Image Transfer Review: Columbia TriStar presents The Broken Hearts Club in its original widescreen 2.35:1 "scope" aspect ratio, with an anamorphic transfer, as well as a 1.33:1 pan & scan full-frame version (selectable from an "Aspect Ratio" menu). The widescreen transfer looks just great, drawn from a very clean source print with solid detail and color—the film has a slightly soft look with visible grain in a few darker shots, but the digital transfer is nicely done. The cropped full-frame transfer suffers from the usual pan-and-scan problems—characters talking offscreen, composition damage and a general visual awkwardness—though it's otherwise comparable to the widescreen edition.

Image Transfer Grade: A-

Audio Transfer

 LanguageRemote Access
DS 2.0English, Frenchyes
Dolby Digital

Audio Transfer Review: The Broken Hearts Club features three audio tracks—Dolby Digital 5.1 English, Dolby 2.0 Surround English, and Dolby 2.0 French. The 5.1 track features solid music and decent bass, with centered dialogue and a surprising degree of directionality where sound effects are concerned. The 2.0 track sounds like typical "downmixed" stereo surround, with fuzzier imaging, slightly muddier dialogue and weaker bass, but it still sounds pretty good. The French soundtrack benefits from decent dubbing with a good feel for the characterizations; it's otherwise similar to the English 2.0 mix. This isn't a "showcase" audio disc, of course, but the theatrical 5.1 mix is more impressive than I expected.

Audio Transfer Grade: B+ 

Disc Extras

Static menu
Scene Access with 28 cues and remote access
Subtitles/Captions in English, French with remote access
Cast and Crew Biographies
Cast and Crew Filmographies
1 Original Trailer(s)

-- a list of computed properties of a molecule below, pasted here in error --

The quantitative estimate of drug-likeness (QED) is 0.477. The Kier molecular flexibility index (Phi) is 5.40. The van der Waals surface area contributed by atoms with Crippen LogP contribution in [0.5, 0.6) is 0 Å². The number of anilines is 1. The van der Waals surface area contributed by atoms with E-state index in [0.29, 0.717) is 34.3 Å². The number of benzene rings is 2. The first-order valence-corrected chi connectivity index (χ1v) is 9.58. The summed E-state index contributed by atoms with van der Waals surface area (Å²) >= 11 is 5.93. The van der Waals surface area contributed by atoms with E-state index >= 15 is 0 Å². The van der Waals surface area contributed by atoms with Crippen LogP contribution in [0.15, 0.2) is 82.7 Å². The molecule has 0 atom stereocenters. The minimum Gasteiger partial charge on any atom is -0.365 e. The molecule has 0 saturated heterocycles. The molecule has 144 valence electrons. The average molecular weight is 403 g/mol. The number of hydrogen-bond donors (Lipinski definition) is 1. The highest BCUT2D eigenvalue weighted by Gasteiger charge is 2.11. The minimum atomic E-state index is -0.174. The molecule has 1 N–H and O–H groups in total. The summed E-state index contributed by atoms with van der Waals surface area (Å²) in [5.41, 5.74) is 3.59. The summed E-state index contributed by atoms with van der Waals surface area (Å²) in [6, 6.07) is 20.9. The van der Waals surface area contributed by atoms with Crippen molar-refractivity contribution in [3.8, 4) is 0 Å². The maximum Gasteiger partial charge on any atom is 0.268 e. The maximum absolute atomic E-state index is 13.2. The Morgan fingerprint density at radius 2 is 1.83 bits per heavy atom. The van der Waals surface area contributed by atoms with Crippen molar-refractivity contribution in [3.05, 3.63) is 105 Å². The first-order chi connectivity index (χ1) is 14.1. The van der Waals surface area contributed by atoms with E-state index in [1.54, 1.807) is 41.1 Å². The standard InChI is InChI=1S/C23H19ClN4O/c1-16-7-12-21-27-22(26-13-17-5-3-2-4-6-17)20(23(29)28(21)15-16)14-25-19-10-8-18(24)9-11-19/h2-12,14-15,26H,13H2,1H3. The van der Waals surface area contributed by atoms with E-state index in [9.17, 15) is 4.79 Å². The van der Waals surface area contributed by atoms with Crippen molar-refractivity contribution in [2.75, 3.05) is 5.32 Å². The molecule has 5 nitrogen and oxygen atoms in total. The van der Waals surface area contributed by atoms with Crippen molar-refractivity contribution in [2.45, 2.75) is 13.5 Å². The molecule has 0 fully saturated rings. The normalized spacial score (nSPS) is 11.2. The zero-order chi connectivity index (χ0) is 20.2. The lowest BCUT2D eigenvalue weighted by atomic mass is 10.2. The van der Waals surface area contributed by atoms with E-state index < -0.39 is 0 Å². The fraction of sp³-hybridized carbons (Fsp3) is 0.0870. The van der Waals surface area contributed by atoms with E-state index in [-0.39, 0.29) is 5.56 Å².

4 Other Trailer(s) featuring Groove, All About My Mother, Futuresport, Go!
7 Deleted Scenes
1 Feature/Episode commentary by Director Greg Berlanti and Producer Mickey Liddell
Packaging: Amaray
Picture Disc
1 Disc
1-Sided disc(s)
Layers: dual

Extra Extras:
  1. DVD-ROM Official Site Weblink
Extras Review: The Broken Hearts Club on DVD features a number of substantial supplements. Standard features include 28 picture-menu chapter stops and English and French subtitles; extras include:

Director/Producer Commentary:

Director Greg Berlanti and producer Mickey Liddell contribute an enthusiastic, densely packed running commentary, covering "making-of" notes, discussion of intent, and humorous anecdotes at a pace that rarely pauses for breath.

Theatrical Trailer:

The trailer is a video presentation, in 1.33:1 full-frame ratio with Dolby 2.0 audio, running at 30 frames-per-second with 3:2 film-to-video pulldown apparent. I would have preferred to see a real theatrical trailer, but perhaps the movie was only promoted on video.

Other Trailers:

A collection of trailers for "related" movies includes promos for Groove, All About My Mother, Futuresport, and Go!. All are non-anamorphic, and the Groove and Futuresport trailers are in 1.33:1 full-frame; most are limited to Dolby 2.0 audio, with the Go! trailer in full-blown Dolby Digital 5.1.

Deleted Scenes:

A nice collection of seven brief deleted or trimmed scenes, with optional commentary by Berlanti and Liddell. The clips are taken from a video work-print, letterboxed to 2.35:1 with generally poor image resolution (particularly bad on the last scene). Some of these moments are quite entertaining, though clearly not necessary to the finished film.

Talent Files:

A surprisingly limited set of brief "bullet point" bios and selected filmographies, covering director Greg Berlanti and actors John Mahoney, Timothy Olyphant, and Dean Cain.

DVD-ROM Weblink:

A simple PC-based DVD-ROM HTML link to the official The Broken Hearts Club website.

Extras Grade: B-

Final Comments

The Broken Hearts Club is a warm, accessible slice-of-life comedy about a group of friends that steers clear of most of the "gay cinema" clichés. Columbia TriStar's DVD features a solid transfer and extensive supplements. Not a film for everyone, but well worth owning if the subject matter appeals.

Dale Dobson 2001-02-22